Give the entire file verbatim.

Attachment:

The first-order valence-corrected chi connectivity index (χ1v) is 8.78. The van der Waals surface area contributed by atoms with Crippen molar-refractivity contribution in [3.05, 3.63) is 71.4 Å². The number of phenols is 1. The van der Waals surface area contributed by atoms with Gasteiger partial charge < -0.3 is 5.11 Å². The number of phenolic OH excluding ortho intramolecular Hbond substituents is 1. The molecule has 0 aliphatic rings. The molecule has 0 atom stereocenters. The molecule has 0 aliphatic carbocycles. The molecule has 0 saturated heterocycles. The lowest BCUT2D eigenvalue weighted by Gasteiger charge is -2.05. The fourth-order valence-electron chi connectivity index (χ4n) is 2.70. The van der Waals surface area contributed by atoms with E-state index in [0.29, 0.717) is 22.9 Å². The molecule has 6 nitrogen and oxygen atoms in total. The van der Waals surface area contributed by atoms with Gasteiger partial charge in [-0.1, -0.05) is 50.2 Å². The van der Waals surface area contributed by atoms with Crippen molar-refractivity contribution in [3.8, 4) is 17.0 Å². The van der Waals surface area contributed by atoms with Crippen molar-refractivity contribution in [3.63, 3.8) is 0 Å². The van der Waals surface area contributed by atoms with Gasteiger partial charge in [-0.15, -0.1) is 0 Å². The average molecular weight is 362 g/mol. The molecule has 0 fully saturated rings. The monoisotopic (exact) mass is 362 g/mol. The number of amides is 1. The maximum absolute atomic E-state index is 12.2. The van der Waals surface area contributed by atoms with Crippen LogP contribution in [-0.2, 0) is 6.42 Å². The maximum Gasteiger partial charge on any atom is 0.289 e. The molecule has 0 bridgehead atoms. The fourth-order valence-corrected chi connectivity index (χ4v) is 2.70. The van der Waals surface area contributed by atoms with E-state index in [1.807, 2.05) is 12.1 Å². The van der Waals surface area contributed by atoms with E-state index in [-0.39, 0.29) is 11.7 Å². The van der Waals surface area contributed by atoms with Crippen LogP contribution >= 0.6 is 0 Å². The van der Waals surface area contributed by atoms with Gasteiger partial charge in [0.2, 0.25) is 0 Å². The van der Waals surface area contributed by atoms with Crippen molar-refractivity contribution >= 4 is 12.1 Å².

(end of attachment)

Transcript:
The first-order valence-corrected chi connectivity index (χ1v) is 8.78. The van der Waals surface area contributed by atoms with Crippen molar-refractivity contribution in [3.05, 3.63) is 71.4 Å². The number of phenols is 1. The van der Waals surface area contributed by atoms with Gasteiger partial charge < -0.3 is 5.11 Å². The number of phenolic OH excluding ortho intramolecular Hbond substituents is 1. The molecule has 0 aliphatic rings. The molecule has 0 atom stereocenters. The molecule has 0 aliphatic carbocycles. The molecule has 0 saturated heterocycles. The lowest BCUT2D eigenvalue weighted by Gasteiger charge is -2.05. The fourth-order valence-electron chi connectivity index (χ4n) is 2.70. The van der Waals surface area contributed by atoms with E-state index in [0.29, 0.717) is 22.9 Å². The molecule has 6 nitrogen and oxygen atoms in total. The van der Waals surface area contributed by atoms with Gasteiger partial charge in [-0.1, -0.05) is 50.2 Å². The van der Waals surface area contributed by atoms with Crippen molar-refractivity contribution in [3.8, 4) is 17.0 Å². The van der Waals surface area contributed by atoms with Crippen molar-refractivity contribution in [3.63, 3.8) is 0 Å². The van der Waals surface area contributed by atoms with Gasteiger partial charge in [-0.15, -0.1) is 0 Å². The average molecular weight is 362 g/mol. The molecule has 0 fully saturated rings. The monoisotopic (exact) mass is 362 g/mol. The number of amides is 1. The maximum absolute atomic E-state index is 12.2. The van der Waals surface area contributed by atoms with Crippen LogP contribution in [-0.2, 0) is 6.42 Å². The maximum Gasteiger partial charge on any atom is 0.289 e. The molecule has 0 bridgehead atoms. The fourth-order valence-corrected chi connectivity index (χ4v) is 2.70. The van der Waals surface area contributed by atoms with E-state index in [1.807, 2.05) is 12.1 Å². The van der Waals surface area contributed by atoms with E-state index in [-0.39, 0.29) is 11.7 Å². The van der Waals surface area contributed by atoms with Crippen LogP contribution >= 0.6 is 0 Å². The van der Waals surface area contributed by atoms with Gasteiger partial charge in [0.2, 0.25) is 0 Å². The van der Waals surface area contributed by atoms with Crippen molar-refractivity contribution >= 4 is 12.1 Å².